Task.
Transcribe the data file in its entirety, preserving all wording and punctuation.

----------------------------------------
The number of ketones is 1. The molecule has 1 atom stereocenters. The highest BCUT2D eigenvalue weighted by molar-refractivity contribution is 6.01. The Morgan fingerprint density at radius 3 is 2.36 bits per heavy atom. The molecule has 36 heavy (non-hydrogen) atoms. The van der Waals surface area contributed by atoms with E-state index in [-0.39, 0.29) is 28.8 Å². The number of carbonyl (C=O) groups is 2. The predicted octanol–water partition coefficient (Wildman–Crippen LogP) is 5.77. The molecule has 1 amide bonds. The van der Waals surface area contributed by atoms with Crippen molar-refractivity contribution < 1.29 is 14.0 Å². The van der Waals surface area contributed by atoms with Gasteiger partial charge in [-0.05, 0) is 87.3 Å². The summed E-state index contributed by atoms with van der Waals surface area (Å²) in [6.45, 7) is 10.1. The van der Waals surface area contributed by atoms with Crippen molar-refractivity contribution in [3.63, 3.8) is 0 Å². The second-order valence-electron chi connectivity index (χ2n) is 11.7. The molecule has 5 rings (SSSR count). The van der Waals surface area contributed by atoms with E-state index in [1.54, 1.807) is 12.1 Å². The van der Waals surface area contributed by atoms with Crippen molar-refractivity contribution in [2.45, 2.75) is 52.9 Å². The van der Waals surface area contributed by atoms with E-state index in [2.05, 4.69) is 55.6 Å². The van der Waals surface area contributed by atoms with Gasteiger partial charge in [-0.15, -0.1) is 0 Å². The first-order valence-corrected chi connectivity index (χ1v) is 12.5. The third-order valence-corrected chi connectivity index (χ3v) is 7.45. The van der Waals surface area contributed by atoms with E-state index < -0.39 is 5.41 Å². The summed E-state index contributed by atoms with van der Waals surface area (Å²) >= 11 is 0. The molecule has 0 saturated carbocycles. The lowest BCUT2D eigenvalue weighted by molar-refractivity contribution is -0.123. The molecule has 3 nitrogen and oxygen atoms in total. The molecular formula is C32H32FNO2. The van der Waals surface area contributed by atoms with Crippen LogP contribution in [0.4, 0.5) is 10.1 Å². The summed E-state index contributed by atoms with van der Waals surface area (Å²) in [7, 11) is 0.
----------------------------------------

The number of ketones is 1. The molecule has 1 atom stereocenters. The highest BCUT2D eigenvalue weighted by molar-refractivity contribution is 6.01. The Morgan fingerprint density at radius 3 is 2.36 bits per heavy atom. The molecule has 36 heavy (non-hydrogen) atoms. The van der Waals surface area contributed by atoms with E-state index in [-0.39, 0.29) is 28.8 Å². The number of carbonyl (C=O) groups is 2. The predicted octanol–water partition coefficient (Wildman–Crippen LogP) is 5.77. The molecule has 1 amide bonds. The van der Waals surface area contributed by atoms with Crippen molar-refractivity contribution < 1.29 is 14.0 Å². The van der Waals surface area contributed by atoms with Gasteiger partial charge in [-0.05, 0) is 87.3 Å². The summed E-state index contributed by atoms with van der Waals surface area (Å²) in [6.45, 7) is 10.1. The van der Waals surface area contributed by atoms with Crippen molar-refractivity contribution in [3.63, 3.8) is 0 Å². The second-order valence-electron chi connectivity index (χ2n) is 11.7. The molecule has 5 rings (SSSR count). The van der Waals surface area contributed by atoms with E-state index in [1.54, 1.807) is 12.1 Å². The van der Waals surface area contributed by atoms with Crippen molar-refractivity contribution in [2.45, 2.75) is 52.9 Å². The van der Waals surface area contributed by atoms with E-state index in [2.05, 4.69) is 55.6 Å². The van der Waals surface area contributed by atoms with Gasteiger partial charge in [-0.15, -0.1) is 0 Å². The first-order valence-corrected chi connectivity index (χ1v) is 12.5. The third-order valence-corrected chi connectivity index (χ3v) is 7.45. The van der Waals surface area contributed by atoms with E-state index < -0.39 is 5.41 Å². The summed E-state index contributed by atoms with van der Waals surface area (Å²) >= 11 is 0. The molecule has 0 saturated carbocycles. The lowest BCUT2D eigenvalue weighted by molar-refractivity contribution is -0.123. The molecule has 3 nitrogen and oxygen atoms in total. The molecular formula is C32H32FNO2. The van der Waals surface area contributed by atoms with Crippen LogP contribution in [0.4, 0.5) is 10.1 Å². The summed E-state index contributed by atoms with van der Waals surface area (Å²) in [7, 11) is 0.